- Age (especially advanced age) — Children and the elderly are more susceptible. “Both extremes of age are more at risk because they just don’t have the ability to adapt to the environment as easily,” says Dr. Waters.
- Medical conditions — Dementia, hypothyroidism, low blood sugar and high blood pressure sometimes contribute to hypothermia.
- Medication — Certain medications can increase the risk of hypothermia for older adults. These include certain barbiturates, antidepressants and tranquilizers. “Blood pressure medications can also inhibit your body’s ability to respond to cold, especially for older adults,” Dr. Waters says.
- Dehydration — When you’re dehydrated, you may have lower blood volume. Lower blood volume affects your circulation and your body can lose heat more quickly, which can result in hypothermia.
- Strenuous outdoor activities — Even athletes sometimes become dangerously overtired and also lose heat more quickly if they are damp from sweating.
- Alcohol or drug use — “Alcohol causes the blood vessels to dilate, so you’ll feel warmer but actually become hypothermic quicker,” Dr. Waters says. “Alcohol and drug use can also lead to poor decision-making, so it’s best to avoid both when it’s cold.”
Hypothermia can happen indoors
It’s possible to lose a dangerous amount of body heat inside your own home. Hypothermia can happen indoors in as little as 10 or 15 minutes if the temperature settings are cold enough.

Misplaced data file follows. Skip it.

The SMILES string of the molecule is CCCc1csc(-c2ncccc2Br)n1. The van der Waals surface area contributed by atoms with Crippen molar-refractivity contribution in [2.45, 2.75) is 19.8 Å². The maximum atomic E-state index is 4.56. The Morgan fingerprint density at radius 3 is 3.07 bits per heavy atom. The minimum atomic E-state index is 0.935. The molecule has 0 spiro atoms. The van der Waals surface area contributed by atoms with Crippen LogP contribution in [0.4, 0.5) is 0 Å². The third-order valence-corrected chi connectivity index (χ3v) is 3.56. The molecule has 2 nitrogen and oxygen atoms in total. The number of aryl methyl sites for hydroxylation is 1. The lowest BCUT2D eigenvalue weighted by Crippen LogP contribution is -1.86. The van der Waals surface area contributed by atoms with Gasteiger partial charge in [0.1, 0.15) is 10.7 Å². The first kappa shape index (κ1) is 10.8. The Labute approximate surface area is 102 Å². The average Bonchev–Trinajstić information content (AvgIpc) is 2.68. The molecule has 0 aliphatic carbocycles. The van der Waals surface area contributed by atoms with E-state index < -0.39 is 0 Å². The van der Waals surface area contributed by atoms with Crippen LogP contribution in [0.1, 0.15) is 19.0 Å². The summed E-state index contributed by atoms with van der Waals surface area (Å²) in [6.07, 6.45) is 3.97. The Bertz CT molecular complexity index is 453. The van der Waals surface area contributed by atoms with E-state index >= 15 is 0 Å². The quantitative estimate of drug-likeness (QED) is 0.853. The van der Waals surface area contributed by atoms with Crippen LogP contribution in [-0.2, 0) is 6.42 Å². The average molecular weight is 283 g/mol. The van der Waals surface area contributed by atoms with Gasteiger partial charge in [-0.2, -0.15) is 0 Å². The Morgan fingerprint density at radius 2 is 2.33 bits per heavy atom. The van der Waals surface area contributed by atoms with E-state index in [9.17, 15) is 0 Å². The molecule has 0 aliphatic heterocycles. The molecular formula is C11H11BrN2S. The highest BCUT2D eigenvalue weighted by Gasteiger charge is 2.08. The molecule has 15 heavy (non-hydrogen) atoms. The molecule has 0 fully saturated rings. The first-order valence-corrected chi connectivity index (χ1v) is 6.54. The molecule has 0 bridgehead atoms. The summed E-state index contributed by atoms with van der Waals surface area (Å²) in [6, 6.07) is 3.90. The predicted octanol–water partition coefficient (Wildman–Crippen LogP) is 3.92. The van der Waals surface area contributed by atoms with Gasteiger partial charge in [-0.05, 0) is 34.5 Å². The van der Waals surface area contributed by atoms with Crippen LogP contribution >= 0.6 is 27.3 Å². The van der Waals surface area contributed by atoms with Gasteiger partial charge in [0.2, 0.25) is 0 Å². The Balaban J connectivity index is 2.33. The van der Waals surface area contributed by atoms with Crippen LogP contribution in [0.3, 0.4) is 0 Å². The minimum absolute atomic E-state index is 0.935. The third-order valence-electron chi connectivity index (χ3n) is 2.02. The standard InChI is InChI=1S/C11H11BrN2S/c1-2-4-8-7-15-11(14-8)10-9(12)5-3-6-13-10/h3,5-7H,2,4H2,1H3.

Not having any heat in your home in the winter can be very dangerous. So is keeping your heat turned down too low. Both can lead to hypothermia.
“It’s also not an uncommon scenario for a person to fall and be unable to get up off the floor,” Dr. Waters says. “Lying on a cold basement floor increases the body’s rate of cooling, creating a setting where hypothermia could set in.”
“If you’re wet, poorly nourished, or inadequately clothed on top of not having enough heat, you’ll get colder much faster — and the faster hypothermia can occur,” he says.
Hypothermia is a medical emergency and can be fatal
Hypothermia is a medical emergency. If recognized early and treated appropriately there are typically no long-term effects. Otherwise, serious consequences are very possible.
Thousands of people die each year in the United States from hypothermia — and many of those deaths are preventable.